Monday, December 28, 2009

How to assemble one of my paintings--A Tutorial

Just in case you ever wanted to know...



A couple of additional thoughts. Annotations, if you will:

1--When the top and bottom set of stretchers are removed, the thing is floppy. Avoid sharp objects (as noted in the audio) but also avoid sharply folding the painting. In both cases, you can massage these problems out, once stretched, but it ain't easy and sometimes yields imperfect results.

2--The idea of leaving two of the stretchers attached to the canvas means that, when you re-attach the other set, there are no concerns about getting things crooked. So long as you have inserted the stretchers in a way that creates a neat, even joint, everything will basically be fine.

3--You may notice that the painting is dirty. It's supposed to be. I call this patina. Keep in mind that any one of my annotated paintings has: a) been kicked around the floor of my studio while I paint it, and b) been propped up, for days on end, on the streets of New York City.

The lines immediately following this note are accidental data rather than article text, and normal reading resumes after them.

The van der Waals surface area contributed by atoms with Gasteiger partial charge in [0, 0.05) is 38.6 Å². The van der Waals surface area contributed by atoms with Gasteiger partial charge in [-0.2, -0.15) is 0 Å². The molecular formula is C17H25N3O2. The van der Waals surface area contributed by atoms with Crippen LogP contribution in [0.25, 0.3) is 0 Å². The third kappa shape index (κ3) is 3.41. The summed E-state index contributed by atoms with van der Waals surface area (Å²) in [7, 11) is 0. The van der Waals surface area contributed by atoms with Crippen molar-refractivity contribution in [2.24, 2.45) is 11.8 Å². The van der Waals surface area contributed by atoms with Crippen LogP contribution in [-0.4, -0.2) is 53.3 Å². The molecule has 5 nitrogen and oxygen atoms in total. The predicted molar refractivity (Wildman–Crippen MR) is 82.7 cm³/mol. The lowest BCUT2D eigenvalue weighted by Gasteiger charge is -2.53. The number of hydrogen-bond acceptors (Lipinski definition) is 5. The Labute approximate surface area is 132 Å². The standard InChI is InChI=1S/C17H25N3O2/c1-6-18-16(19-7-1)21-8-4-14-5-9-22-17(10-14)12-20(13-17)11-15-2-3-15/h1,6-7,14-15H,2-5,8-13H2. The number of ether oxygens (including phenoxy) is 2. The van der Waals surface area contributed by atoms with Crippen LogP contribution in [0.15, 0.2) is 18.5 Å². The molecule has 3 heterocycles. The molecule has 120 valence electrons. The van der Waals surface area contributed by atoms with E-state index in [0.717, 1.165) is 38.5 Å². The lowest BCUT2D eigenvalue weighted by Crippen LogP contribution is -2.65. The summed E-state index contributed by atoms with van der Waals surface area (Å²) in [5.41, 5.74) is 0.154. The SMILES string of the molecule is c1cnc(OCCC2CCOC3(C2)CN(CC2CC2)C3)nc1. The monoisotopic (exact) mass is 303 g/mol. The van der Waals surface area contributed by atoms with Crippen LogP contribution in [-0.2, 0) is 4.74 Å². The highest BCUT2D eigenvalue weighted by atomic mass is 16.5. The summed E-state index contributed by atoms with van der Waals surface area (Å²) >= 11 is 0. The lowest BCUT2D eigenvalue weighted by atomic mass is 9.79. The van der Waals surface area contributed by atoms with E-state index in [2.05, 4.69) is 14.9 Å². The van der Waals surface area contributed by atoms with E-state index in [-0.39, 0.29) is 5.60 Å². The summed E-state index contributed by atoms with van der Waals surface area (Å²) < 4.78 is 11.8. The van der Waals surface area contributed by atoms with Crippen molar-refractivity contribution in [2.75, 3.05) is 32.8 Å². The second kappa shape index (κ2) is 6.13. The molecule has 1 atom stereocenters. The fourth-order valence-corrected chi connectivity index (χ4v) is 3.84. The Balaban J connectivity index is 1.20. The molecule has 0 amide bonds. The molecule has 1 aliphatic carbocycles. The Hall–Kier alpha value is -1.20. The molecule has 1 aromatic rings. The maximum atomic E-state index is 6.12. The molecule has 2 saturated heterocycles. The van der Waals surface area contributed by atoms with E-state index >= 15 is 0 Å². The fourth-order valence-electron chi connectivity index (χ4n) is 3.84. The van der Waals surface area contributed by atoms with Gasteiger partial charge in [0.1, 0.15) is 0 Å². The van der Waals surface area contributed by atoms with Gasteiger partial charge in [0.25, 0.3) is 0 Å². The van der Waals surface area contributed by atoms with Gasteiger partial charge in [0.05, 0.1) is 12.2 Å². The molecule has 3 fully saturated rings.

4--Early in the video you see me removing the canvas from the stretcher. Unfortunately, the mechanics of this are obscured by my left arm. The technique is to grab the canvas and pull it away from the framing. This, in turn, pulls the staples out and yields, if done correctly, a satisfying popping sound. On occasion you are left with a staple that remains stuck in the wood after you have pulled the canvas away. Use your fingers or, better, a pair of pliers to take it out.

5--Finally, don't be afraid to take the staples out and revisit a problem area. The corners can be tricky if you are not used to doing it. The take-away concept is that these paintings have been stapled and un-stapled probably dozens of times. So if you don't get it right the first time, just pull the thing apart and have at it again.

6--And a note of thanks to my daughter, Elizabeth, for her inspired cinematography.

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